I was caught out when I received my first print books. They arrived in a box from America and I sat looking at them, stroking them ,with a stupid smile on my face. It was pathetic – fortunately there were no witnesses! They were so cute! They were mine! Yes I’ve published thousands of blog posts and articles all over the web for years – but paper was different!
The first-time author had dreams of seeing her book for sale in bookshops. But you can as easily self-publish a paper book as an eBook, for most books you should probably do both.
Many writers think that printing books cost a lot of money. That’s because it did, as recently as 5 years ago. But thanks to print-on-demand such as Createspace and Lulu the only costs involved in printing books is getting a full cover and formatting the book’s interior, if you DIY these two things the cost is zero. If you are like me and only bought a small-sized stockphoto for the eBook cover it will cost you about $25 for the high-resolution version. There is no print run – you only print books if you want to coo and smile over them, give them away and sell them direct.
Want to see your book in a bookshop? Approach your local shop and find out their policies on stocking self-published books – the smaller shops seem quite open to it – particularly for local authors.
Self-Publishing is Not Just Putting A Book For Sale On Amazon and Smashwords
The writer at the start of this post had self-published , sold only a handful of books, not enough to make the $100 payout on Amazon, and was now looking for other options. It “hadn’t worked” in her words.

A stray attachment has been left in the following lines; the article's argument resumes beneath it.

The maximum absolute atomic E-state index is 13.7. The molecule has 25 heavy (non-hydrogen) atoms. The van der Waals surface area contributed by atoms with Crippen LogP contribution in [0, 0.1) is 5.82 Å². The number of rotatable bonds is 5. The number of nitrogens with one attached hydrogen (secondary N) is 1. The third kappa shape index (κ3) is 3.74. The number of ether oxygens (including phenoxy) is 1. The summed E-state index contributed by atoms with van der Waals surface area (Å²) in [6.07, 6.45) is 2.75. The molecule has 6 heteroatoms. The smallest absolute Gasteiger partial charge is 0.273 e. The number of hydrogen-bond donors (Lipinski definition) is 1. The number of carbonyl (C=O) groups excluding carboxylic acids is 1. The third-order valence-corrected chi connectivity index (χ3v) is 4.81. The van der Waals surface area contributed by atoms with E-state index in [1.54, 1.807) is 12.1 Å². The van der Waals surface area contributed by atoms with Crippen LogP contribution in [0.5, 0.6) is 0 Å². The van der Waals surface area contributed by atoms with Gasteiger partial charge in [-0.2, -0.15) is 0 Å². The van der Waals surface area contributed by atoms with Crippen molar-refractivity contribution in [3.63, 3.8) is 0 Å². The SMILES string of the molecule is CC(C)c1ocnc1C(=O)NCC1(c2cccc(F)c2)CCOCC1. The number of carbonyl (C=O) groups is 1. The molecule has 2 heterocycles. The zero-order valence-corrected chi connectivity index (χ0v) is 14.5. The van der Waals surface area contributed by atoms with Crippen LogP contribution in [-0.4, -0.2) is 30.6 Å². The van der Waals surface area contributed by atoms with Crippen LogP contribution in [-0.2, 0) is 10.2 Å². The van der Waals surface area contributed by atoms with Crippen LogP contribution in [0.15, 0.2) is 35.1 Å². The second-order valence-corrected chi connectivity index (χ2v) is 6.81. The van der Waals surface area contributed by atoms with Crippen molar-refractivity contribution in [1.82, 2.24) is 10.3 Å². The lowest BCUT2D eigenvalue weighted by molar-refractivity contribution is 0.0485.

And then she said something very important:
Admittedly, I did no marketing whatsoever.
Yes that will work every time. I can prove that – I published my Vacation Packing book in German in March. I’ve done no promotion, I was sorta hoping that it would sell itself – there is very little competition in the German language market. Books sold to date: zero, keine, zitch, nada. I need to promote it. People can’t buy what they don’t know about.
Many writers, and I don’t know if this particular case, seem to hope that all that effort to get a traditional publishing deal, will result in them not actually having to market their book. It may well do – but it probably will result in very little to no royalty checks (i.e. they won’t earn out their advance). New authors who are traditionally published do book tours, they do interviews for media. Yes a publisher’s name will get doors opened in traditional media, which are difficult for a self-publisher. But as a self-publisher I don’t need to do physical book tours, I don’t need to do public speaking, I can promote online without being in the same country as my market. Oh did I mention traditional publishing will rarely see your book published worldwide?
Bottom Line – Why Self-Publishing IS Best Particularly For First Time Authors
Traditional publishing sucks. It dis-empowers the writer. You are not in control of your own career as a writer. The publisher controls how long your book is available, where and at what price. They can also control which other books you publish and where. You are, in effect, a junior employee.
I self-publish to control my writing business – and that’s what it is – a business, not a hobby.